Last spring, FiveThirtyEight commissioned a SurveyMonkey poll that aimed to glean the views of voters who cast their ballots for President Trump but did so unenthusiastically. We called them “reluctant” Trump voters; they were crucial in Trump’s victory, and we’ve been keeping tabs on this voter demographic over the year, including a new survey conducted Feb. 12-19.1
Who are reluctant Trump voters? They make up about a fifth of the president’s 2016 coalition, and they are predominantly white — as are most of his supporters. But compared with other Trump voters, this reluctant group is slightly more likely to have a college education, call themselves politically moderate and identify as independent.
More than one year in, reluctant Trump voters are generally still happy that they voted for Trump. In the most recent survey, 57 percent of reluctant Trump voters said they had no regrets about their vote, though 28 percent said the jury was still out. For a comparison, 83 percent of all Trump voters said they had no regrets, while 11 percent said the jury was still out.
Most importantly, our latest survey shows that the president is making some inroads with these reluctant Trump voters, however gradual, and that the economy is a big reason why.
In April of last year,2 our survey found that only 14 percent of reluctant Trump voters strongly approved of the job the president was doing. In the latest iteration of the survey, that number had ticked up to 22 percent. This could be due in part to reluctant Trump voters’ views of the economy and their perceptions of Trump’s handling of it.
Last April, 87 percent of reluctant Trump voters approved of the way the president was handling the economy, with 29 percent “strongly” approving and 58 percent “somewhat” approving. Last month, two months after the passage of the Republican tax bill, 84 percent of reluctant Trump voters said they approved of the way the president was handling the economy, but there was a notable jump in the percentage who “strongly” approved — it was up to 40 percent from 29.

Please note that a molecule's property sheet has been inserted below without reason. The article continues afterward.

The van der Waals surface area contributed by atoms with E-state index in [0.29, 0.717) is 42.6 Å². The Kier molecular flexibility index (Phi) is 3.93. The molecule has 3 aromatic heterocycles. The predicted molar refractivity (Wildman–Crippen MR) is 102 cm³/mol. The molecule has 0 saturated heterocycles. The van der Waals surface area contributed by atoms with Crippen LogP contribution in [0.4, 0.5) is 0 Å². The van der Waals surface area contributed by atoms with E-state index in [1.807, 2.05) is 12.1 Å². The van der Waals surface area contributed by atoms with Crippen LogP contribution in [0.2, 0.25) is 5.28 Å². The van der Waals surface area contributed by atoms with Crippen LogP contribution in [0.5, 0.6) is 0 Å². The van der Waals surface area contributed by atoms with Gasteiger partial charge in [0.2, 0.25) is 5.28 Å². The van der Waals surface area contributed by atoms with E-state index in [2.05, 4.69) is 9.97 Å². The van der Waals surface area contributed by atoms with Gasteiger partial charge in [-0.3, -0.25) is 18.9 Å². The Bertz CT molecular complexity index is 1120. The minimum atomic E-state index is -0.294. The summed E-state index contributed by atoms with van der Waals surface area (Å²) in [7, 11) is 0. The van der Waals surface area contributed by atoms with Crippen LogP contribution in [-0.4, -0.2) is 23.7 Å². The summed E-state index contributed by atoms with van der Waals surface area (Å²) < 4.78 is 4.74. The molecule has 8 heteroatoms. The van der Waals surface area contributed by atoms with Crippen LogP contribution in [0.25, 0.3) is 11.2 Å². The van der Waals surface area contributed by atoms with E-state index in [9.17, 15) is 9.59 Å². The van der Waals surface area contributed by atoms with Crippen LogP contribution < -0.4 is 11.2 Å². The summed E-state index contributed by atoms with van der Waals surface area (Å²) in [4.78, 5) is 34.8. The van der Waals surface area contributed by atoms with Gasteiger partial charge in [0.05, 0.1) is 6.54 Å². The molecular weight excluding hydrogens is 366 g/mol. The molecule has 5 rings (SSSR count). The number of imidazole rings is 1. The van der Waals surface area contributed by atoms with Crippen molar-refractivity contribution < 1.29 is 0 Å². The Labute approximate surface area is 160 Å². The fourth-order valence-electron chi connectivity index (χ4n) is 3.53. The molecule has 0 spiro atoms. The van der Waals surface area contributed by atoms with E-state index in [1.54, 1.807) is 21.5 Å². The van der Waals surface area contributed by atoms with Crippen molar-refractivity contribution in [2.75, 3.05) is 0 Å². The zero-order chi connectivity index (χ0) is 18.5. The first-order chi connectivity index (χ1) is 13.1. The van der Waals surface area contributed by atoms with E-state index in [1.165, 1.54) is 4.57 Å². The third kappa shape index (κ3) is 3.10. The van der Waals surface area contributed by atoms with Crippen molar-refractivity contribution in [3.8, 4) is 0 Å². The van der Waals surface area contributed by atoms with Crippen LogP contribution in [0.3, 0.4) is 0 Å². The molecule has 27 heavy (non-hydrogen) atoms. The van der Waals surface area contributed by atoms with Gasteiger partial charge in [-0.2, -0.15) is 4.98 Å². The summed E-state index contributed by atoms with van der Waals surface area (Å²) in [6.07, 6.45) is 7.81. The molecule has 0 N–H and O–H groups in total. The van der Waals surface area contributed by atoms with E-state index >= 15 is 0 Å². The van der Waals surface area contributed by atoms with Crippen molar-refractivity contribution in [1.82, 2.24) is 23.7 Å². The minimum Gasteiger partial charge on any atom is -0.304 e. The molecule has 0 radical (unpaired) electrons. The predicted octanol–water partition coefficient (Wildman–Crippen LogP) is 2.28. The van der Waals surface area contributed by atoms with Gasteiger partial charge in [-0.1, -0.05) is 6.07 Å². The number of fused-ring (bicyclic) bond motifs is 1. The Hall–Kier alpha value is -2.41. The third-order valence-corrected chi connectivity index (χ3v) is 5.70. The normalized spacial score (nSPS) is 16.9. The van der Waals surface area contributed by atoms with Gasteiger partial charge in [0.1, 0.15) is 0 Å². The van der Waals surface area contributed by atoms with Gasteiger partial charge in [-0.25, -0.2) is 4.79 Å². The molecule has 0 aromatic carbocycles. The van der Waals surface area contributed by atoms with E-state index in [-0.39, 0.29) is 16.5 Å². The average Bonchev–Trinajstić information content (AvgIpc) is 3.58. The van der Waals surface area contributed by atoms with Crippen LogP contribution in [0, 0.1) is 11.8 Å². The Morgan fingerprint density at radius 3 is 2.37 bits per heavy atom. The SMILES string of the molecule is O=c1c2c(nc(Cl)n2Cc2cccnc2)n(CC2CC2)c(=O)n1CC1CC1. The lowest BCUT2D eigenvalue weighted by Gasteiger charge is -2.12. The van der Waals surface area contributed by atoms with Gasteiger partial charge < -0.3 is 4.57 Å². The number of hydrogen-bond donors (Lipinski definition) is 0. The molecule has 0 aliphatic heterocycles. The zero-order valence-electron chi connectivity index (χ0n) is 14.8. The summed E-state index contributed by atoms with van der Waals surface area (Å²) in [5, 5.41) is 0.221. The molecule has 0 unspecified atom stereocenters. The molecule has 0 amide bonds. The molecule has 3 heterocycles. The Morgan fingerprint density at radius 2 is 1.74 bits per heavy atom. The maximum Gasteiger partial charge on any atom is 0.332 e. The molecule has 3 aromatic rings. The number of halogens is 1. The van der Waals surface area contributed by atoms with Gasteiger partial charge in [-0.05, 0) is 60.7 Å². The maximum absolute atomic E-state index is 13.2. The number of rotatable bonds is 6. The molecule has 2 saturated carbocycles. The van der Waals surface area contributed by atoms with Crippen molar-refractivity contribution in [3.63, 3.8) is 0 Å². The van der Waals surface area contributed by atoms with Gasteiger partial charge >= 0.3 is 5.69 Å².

This is all obviously good news for Trump, but it also entails some risk. Our survey was conducted before Trump’s surprise announcement last week that he would impose tariffs on steel and aluminum imports, potentially setting off an international trade war. The move would fly in the face of Republican orthodoxy on free trade. It led Trump’s chief economic adviser, Gary Cohn, to announce his resignation, and it drew a rare public rebuke from House Speaker Paul Ryan. It’s unclear how imposing tariffs might affect reluctant Trump voters’ views on his handling of the economy, but if a trade war dampens economic growth, this is the part of the president’s coalition that could be most at risk of abandoning him.
For now, though, reluctant Trump voters are mostly with the president. You can see that in their view of special counsel Robert Mueller’s investigation — reluctant Trump voters, like all other Trump voters, see coverage of the Mueller investigation as overblown. Seventy-eight percent of reluctant Trump voters said the media was paying too much attention to Trump’s relationship with Russia. More enthusiastic Trump supporters were more likely to feel that way (89 percent), but not that much more likely. (Only 18 percent of respondents who voted for Hillary Clinton felt the same.) Partisanship, it would seem, continues to rule the day on the country’s most contentious political matter.
And, looking forward a bit, reluctant Trump voters could be a pivotal group in determining the political fallout of whatever Mueller finds. We asked people how serious they would consider it if Mueller “determines President Trump obstructed justice by interfering with the investigation into his campaign’s contacts with Russian government officials.” While 73 percent of Americans think it would be a “very” or “somewhat” serious matter if the investigation finds that Trump obstructed justice, only 44 percent of Trump’s enthusiastic backers fell into those categories. Reluctant Trump voters were in the middle: 64 percent said an obstruction finding would be at least somewhat serious.
Clare Malone is a senior political writer for FiveThirtyEight. @ClareMalone